5. Referring to the recent motion debate on taking out medical insurance for aided school teachers, the Chairman enquired about whether the proposed benefit, if implemented, would cover other organizations in the subvented welfare and health sector. DS/Tsy1 replied that any proposal to improve staff benefits in a particular sector must be considered in the context of fairness, comparability with other sectors and resource availability. The proposed medical benefits for aided school teachers would be considered in detail when the overall resource biddings from the various Policy Bureaux were examined in the Administration's forthcoming Resource Allocation Exercise.

6. Mrs Elsie TU was concerned about the public perception of the provision of fringe benefits for both civil servants and staff in the subvented sector. She asked whether the level of fringe benefits for civil servants could be reduced. Deputy Secretary (Civil Service)2 (DS(CS)2) replied that civil service benefits were under constant review to determine whether they were desirable under present day circumstances, and changes to such benefits had been introduced from time to time. Recent examples included the cessation of Overseas Education Allowance to newly recruited civil servants as well as changes made to the Leave Passage Allowance etc. He added that fringe benefits formed part of the remuneration package for civil servants and the Government being the employer must be conscious of its contractual obligations to its employees.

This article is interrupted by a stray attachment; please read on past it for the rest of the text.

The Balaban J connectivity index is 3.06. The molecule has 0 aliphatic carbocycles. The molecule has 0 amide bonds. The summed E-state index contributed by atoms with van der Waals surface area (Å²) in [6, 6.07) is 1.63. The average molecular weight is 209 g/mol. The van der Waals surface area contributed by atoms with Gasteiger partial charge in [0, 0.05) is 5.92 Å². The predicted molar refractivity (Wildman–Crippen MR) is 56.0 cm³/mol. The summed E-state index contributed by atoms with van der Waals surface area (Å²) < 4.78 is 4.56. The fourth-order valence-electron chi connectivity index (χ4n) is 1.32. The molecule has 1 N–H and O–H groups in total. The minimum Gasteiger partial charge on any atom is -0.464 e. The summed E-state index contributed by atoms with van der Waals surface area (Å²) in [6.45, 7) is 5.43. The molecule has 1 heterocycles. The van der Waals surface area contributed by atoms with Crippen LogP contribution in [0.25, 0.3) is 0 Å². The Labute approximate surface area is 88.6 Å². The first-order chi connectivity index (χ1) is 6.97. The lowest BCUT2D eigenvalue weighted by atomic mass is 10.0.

IV. Monitoring mechanism in creation of posts in the civil service

(PLC Paper No. CB(2) 912(02) on "Creation of posts in the civil service")